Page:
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Matching Rods and Reels

Match Your Rod and Reel and Match the Outfit To Your Fishing

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All Star Rod Handles

All Star Rods Handles

2011 All Star Rods, licensed to About.com
If you have fished much you have had a bad experience with a rod and reel that did not match each other, or you have tried to use a rod and reel that just was not suitable for the kind of fishing you were doing.

I saw a perfect example of this way back in 1983 at the Georgia Bass Chapter Federation Top Six at West Point Lake. It was the fourth one I had fished and I was catching fish with an unusual method at West Point Lake. I was fishing riprap, something that everyone does, but my techinque required a rod and reel that matched the way I was fishing.

Bass were stacked on the riprap but not real active. Two weeks before the Top Six we had a club tournament there. I had a tough morning and, in desperation at noon, I pulled out my "fairy wand" to try to catch a bass, any size of bass. Finesse fishing will often catch fish when other methods don't work. I ended up with a limit that won the tournament.

My fellow club members gave me fits about this outfit and how I fished it. Most were using heavy baitcasting rods and reels with heavy line and big lures. My outfit consisted of a six food light action rod and a small spinning reel loaded with six pound test line. I was throwing a one-sixteenths ounce Slider Head jig with a four inch Zoom curly tail worm on it.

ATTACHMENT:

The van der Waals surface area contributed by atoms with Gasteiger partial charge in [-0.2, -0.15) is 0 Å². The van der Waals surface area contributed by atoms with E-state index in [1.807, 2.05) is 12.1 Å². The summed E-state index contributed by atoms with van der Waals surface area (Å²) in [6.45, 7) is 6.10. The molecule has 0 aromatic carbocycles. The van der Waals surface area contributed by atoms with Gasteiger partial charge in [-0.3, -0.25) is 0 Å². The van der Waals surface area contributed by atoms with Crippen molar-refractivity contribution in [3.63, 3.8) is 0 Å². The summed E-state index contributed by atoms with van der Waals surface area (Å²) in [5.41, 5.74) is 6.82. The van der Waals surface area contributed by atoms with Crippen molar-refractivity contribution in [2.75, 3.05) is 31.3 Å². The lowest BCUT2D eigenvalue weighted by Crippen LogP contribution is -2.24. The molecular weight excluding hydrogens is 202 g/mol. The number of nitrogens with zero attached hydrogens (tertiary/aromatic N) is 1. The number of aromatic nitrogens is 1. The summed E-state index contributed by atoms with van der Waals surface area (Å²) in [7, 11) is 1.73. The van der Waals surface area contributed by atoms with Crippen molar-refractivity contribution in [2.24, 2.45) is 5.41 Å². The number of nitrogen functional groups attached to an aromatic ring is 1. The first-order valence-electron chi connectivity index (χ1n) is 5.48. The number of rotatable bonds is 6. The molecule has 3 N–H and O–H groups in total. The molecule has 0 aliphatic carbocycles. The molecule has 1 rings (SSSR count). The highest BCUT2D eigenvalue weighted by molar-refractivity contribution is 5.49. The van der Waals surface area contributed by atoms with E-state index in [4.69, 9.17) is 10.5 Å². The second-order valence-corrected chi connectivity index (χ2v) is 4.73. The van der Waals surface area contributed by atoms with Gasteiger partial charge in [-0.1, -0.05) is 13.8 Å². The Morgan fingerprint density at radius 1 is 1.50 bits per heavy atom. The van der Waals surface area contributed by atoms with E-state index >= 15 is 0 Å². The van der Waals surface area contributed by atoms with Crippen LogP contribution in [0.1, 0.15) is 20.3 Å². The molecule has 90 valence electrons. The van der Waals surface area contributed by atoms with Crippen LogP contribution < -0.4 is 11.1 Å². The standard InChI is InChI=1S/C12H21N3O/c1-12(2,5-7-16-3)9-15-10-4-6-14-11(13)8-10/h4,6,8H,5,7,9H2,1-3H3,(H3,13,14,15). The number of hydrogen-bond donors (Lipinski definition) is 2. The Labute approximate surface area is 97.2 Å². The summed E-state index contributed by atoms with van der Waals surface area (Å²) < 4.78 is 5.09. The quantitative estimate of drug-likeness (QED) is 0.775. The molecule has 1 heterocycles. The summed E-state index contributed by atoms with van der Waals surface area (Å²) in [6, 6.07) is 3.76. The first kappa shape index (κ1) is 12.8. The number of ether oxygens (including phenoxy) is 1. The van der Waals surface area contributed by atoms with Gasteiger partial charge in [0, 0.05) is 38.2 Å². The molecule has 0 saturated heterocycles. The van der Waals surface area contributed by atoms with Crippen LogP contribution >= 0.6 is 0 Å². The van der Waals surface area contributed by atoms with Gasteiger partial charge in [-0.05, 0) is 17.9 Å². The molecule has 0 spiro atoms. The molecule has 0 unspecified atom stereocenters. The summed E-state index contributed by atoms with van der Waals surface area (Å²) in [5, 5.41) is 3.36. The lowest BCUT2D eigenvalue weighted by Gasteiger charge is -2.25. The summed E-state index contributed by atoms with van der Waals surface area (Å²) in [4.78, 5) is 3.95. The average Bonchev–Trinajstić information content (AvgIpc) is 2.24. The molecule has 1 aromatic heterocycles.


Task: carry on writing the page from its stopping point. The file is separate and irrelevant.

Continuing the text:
The first day of the Top Six I pulled up to the corner of the riprap and started catching keeper bass. My partner threw everything he had, crankbaits, spinnerbaits, worms and jigs. He caught three keepers while I landed 15. I offered him a jig and worm and he tried it, but with his heavy outfits he could not cast it.

a I came in fourth in that tournament out of 540 people, so my pattern and "fairy wand" worked.

If you are using real light lures you need a smaller spinning reel and a light action rod. Put a small spinning reel on a heavy rod and it will work, but you will break your line and lose fish because they don't match. And you will not be able to cast very well. Same thing goes for a heavy reel and light rod. It will work but not as well as a matched outfit.

If you are flippi ng two ounce jigs into hydrilla mats, you are going to need a very stout flipping stick, 65 pound test braid line or heavier, and a strong, heavy reel. Any other outfit will keep you from catching as many fish, or from fishing as efficiently.

For small crankbaits, a fast action medium rod is good. You need a light tip to cast the lure better, but some backbone for fighting and controlling the fish. The reel should match and be able to handle eight to 12 pound test line, a good range for fishing crankbaits. If you are throwing big deep diving crankbaits you need a long rod and a slow crank reel, one with a low gear ratio, so you can work the bait deep.

Worm fishing can vary a lot so match your rod, reel and line to cover and weight sinker you are using. If you are throwing a one- quarter ounce sinker with a six inch worm fishing rocks, you need a lighter outfit than if you are throwing a one ounce sinker on a Carolina rig. Same goes for jigs. I throw a three-sixteenths ounce jig with a twin tail trailer a lot and a seven foot medium rod with a light tip and reel spooled with ten to 12 pound test fluorocarbon line. With this light line you need a good drag system.

Spinnerbaits can be fished on a fairly heavy rod but a ligh tip helps casting it, but you need a strong reel loaded with 14 pound plus test line. Bass often slam a spinnerbait hard so you need an outfit that will take the shock and allow you to control the fish.

Match your rod and reel and match the outfit to the kind of fishing you do to make it easier, more efficient and more fun!

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